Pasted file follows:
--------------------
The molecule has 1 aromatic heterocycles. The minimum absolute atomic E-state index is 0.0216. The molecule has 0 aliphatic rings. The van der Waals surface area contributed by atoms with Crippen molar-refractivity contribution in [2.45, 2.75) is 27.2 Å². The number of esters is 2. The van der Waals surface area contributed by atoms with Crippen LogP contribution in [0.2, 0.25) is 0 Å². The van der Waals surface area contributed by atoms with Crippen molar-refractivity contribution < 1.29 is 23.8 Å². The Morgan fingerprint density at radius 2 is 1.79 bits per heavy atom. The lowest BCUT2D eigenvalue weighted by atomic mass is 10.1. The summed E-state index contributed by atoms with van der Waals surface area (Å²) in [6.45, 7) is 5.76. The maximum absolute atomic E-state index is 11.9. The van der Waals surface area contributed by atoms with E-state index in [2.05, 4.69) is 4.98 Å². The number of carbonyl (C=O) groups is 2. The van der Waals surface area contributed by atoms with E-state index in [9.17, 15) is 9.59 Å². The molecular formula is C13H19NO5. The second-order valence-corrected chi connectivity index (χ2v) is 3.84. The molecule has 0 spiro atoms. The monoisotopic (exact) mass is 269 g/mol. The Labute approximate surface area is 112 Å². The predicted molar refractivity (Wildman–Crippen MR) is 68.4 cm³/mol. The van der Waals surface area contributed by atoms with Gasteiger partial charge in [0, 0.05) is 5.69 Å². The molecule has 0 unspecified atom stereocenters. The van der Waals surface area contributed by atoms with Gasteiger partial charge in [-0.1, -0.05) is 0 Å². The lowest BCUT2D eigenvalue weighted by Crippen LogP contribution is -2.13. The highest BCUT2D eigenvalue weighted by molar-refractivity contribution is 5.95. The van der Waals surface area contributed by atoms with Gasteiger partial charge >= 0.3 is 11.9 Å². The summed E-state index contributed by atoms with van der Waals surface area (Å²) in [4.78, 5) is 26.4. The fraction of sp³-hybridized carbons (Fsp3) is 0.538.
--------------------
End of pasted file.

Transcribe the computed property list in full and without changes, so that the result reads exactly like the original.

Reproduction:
The molecule has 1 aromatic heterocycles. The minimum absolute atomic E-state index is 0.0216. The molecule has 0 aliphatic rings. The van der Waals surface area contributed by atoms with Crippen molar-refractivity contribution in [2.45, 2.75) is 27.2 Å². The number of esters is 2. The van der Waals surface area contributed by atoms with Crippen LogP contribution in [0.2, 0.25) is 0 Å². The van der Waals surface area contributed by atoms with Crippen molar-refractivity contribution < 1.29 is 23.8 Å². The Morgan fingerprint density at radius 2 is 1.79 bits per heavy atom. The lowest BCUT2D eigenvalue weighted by atomic mass is 10.1. The summed E-state index contributed by atoms with van der Waals surface area (Å²) in [6.45, 7) is 5.76. The maximum absolute atomic E-state index is 11.9. The van der Waals surface area contributed by atoms with E-state index in [2.05, 4.69) is 4.98 Å². The number of carbonyl (C=O) groups is 2. The van der Waals surface area contributed by atoms with E-state index in [9.17, 15) is 9.59 Å². The molecular formula is C13H19NO5. The second-order valence-corrected chi connectivity index (χ2v) is 3.84. The molecule has 0 spiro atoms. The monoisotopic (exact) mass is 269 g/mol. The Labute approximate surface area is 112 Å². The predicted molar refractivity (Wildman–Crippen MR) is 68.4 cm³/mol. The van der Waals surface area contributed by atoms with Gasteiger partial charge in [0, 0.05) is 5.69 Å². The molecule has 0 unspecified atom stereocenters. The van der Waals surface area contributed by atoms with Gasteiger partial charge in [-0.1, -0.05) is 0 Å². The lowest BCUT2D eigenvalue weighted by Crippen LogP contribution is -2.13. The highest BCUT2D eigenvalue weighted by molar-refractivity contribution is 5.95. The van der Waals surface area contributed by atoms with Gasteiger partial charge >= 0.3 is 11.9 Å². The summed E-state index contributed by atoms with van der Waals surface area (Å²) in [4.78, 5) is 26.4. The fraction of sp³-hybridized carbons (Fsp3) is 0.538.